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Illustration by Maya Chastain

Grief is an incredibly difficult experience. You may feel a range of emotions as you move through the grieving process. Not only that, but you may also experience other issues, like trouble sleeping or depression symptoms.

Grief looks different for each person, so how you experience it and how it affects your overall health is highly individual.

Here’s what you need to know about grief and its effect on sleep. Grief may cause other physical and mental health issues as well. Be sure to speak with a doctor or another trusted person whenever you need help.

Grief is a difficult but normal process a person may go through after a loss, such as the death of a loved one or some other trauma.

There are many reactions a person may go through with grief, including shock and denial, anxiety, anger, sadness, and — yes — loss of sleep (insomnia) and appetite.

Insomnia is a sleep disorder where a person has trouble falling asleep, staying asleep, or getting quality sleep. Anything from poor sleep hygiene to changes in a person’s schedule can cause it. Stress, the kind you may experience with grief, can also cause insomnia.

Insomnia can last from just a few days to several weeks. However, chronic insomnia happens when the sleep loss becomes regular and lasts a long time. Generally, chronic insomnia is defined as trouble sleeping 3 or more nights a week for at least 3 months.

“Acute grief” is the grief a person feels soon after the loss or event and up to 1 year after. Symptoms may include sadness, crying, and insomnia.

In severe cases, a person may also experience a heart attack (myocardial infarction). Broken heart syndrome (Takotsubo cardiomyopathy) — when the left ventricle of the heart stops pumping blood efficiently — is another possible heart complication. It may mimic heart attack symptoms.

Other symptoms of grief can include:

A person may develop new or worsening symptoms if their grief lasts longer than 1 year. This is sometimes called complicated grief.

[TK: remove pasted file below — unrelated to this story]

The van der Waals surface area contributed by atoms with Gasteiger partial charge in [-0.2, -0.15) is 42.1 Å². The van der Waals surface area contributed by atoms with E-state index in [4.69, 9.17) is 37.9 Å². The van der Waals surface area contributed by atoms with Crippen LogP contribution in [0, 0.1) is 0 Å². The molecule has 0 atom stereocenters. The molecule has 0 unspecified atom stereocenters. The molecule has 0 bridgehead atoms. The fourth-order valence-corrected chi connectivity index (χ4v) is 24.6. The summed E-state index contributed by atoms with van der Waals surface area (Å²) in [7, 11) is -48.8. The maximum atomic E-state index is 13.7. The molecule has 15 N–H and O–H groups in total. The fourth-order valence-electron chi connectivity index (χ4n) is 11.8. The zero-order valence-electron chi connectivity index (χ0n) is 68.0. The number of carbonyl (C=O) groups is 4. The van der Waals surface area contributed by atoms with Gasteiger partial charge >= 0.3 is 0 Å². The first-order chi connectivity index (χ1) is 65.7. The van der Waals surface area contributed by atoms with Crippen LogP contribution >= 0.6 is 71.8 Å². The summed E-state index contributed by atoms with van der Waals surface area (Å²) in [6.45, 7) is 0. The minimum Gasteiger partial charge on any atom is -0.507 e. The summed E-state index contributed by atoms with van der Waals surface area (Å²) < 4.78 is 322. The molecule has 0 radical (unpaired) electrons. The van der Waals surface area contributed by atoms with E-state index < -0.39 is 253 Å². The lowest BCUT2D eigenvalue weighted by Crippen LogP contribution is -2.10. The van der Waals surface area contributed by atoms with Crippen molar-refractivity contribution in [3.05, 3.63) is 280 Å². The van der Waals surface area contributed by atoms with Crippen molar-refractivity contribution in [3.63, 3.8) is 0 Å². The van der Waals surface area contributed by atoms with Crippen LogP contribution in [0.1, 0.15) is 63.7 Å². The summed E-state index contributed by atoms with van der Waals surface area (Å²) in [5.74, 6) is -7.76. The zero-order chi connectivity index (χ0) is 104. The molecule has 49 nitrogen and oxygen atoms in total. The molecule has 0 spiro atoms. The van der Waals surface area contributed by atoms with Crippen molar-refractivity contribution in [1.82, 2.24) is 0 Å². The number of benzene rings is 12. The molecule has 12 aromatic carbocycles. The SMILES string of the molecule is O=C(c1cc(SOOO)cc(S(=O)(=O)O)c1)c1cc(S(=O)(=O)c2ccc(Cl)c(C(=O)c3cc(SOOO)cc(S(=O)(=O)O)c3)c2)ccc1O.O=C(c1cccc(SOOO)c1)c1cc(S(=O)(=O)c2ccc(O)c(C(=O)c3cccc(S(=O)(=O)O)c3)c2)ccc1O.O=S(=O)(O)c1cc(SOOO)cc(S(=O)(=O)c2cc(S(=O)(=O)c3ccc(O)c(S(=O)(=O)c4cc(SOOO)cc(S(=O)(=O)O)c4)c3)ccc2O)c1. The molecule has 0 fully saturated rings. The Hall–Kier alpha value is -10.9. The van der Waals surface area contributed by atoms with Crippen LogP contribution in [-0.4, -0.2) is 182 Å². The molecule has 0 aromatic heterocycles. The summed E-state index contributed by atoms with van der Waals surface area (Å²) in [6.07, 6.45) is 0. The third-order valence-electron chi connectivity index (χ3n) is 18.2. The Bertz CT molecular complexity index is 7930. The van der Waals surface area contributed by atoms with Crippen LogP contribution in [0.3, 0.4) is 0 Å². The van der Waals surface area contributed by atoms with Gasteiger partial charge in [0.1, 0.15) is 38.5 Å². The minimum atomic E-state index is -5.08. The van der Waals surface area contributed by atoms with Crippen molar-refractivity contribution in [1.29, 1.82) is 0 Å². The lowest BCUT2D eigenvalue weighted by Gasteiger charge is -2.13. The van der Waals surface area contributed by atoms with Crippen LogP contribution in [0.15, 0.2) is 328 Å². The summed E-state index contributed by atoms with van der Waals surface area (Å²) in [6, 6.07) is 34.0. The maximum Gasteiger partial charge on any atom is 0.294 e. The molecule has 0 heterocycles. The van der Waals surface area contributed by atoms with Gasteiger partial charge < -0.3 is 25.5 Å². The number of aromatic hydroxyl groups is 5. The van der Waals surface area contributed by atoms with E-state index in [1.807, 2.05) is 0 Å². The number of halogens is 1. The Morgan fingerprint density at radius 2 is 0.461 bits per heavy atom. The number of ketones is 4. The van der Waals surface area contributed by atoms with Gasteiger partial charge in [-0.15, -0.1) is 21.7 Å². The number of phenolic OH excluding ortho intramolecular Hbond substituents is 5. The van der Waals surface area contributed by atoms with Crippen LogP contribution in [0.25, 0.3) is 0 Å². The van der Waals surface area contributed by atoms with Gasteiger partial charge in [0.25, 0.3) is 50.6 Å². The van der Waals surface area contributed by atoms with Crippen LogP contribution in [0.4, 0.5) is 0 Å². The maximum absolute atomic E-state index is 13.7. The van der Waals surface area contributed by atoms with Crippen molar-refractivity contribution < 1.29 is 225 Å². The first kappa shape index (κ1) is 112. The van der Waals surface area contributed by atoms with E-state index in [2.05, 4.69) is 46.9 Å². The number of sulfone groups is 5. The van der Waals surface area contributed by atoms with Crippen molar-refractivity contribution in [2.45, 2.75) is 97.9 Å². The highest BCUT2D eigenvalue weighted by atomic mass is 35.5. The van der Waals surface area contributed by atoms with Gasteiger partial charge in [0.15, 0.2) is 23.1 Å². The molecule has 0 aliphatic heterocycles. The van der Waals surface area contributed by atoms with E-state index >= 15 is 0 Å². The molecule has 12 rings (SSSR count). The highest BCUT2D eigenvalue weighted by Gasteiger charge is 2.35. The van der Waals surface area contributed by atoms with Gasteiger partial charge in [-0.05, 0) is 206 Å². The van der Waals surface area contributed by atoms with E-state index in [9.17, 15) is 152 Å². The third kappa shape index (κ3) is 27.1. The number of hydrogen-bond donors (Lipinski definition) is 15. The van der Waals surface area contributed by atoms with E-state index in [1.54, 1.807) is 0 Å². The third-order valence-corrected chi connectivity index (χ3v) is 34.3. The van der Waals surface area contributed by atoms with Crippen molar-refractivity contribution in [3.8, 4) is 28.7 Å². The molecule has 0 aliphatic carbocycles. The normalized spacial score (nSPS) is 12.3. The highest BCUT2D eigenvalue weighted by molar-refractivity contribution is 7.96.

The American Psychiatric Association recently updated its handbook for mental health professionals. The “Diagnostic and Statistical Manual of Mental Disorders, 5th edition, text revision (DSM-5-TR)” now includes the term “prolonged grief disorder” for people whose grief comes with intense emotional pain and can be disruptive to their lives.

What does insomnia do to the body?

In the short term, insomnia may start to affect a person’s ability to concentrate or remember things. With time, experts share that loss of sleep can lead to many chronic health issues, including:

Other research from 2019 on grief and sleep suggests that not getting enough sleep may lead to inflammation in the body, a common increased stress response, and various chronic inflammatory health conditions.

When to talk with a doctor

If you are experiencing grief and having trouble managing it, it may be hard to reach out and tell someone you’re struggling. Whether or not you have sleep loss with your grief, though, it may be a good idea to let a doctor know what you’re going through.

Along with assessing your physical health, a doctor can offer resources to help you process your grief, like support groups or individual therapy.

Other reasons to talk with a doctor include:

  • having more than 3 months of trouble sleeping
  • difficulty carrying out everyday activities and obligations
  • thoughts of self-harm or suicide
  • symptoms of grief lasting more than 1 year
  • other physical symptoms (like headaches or upset stomach) that interfere with everyday life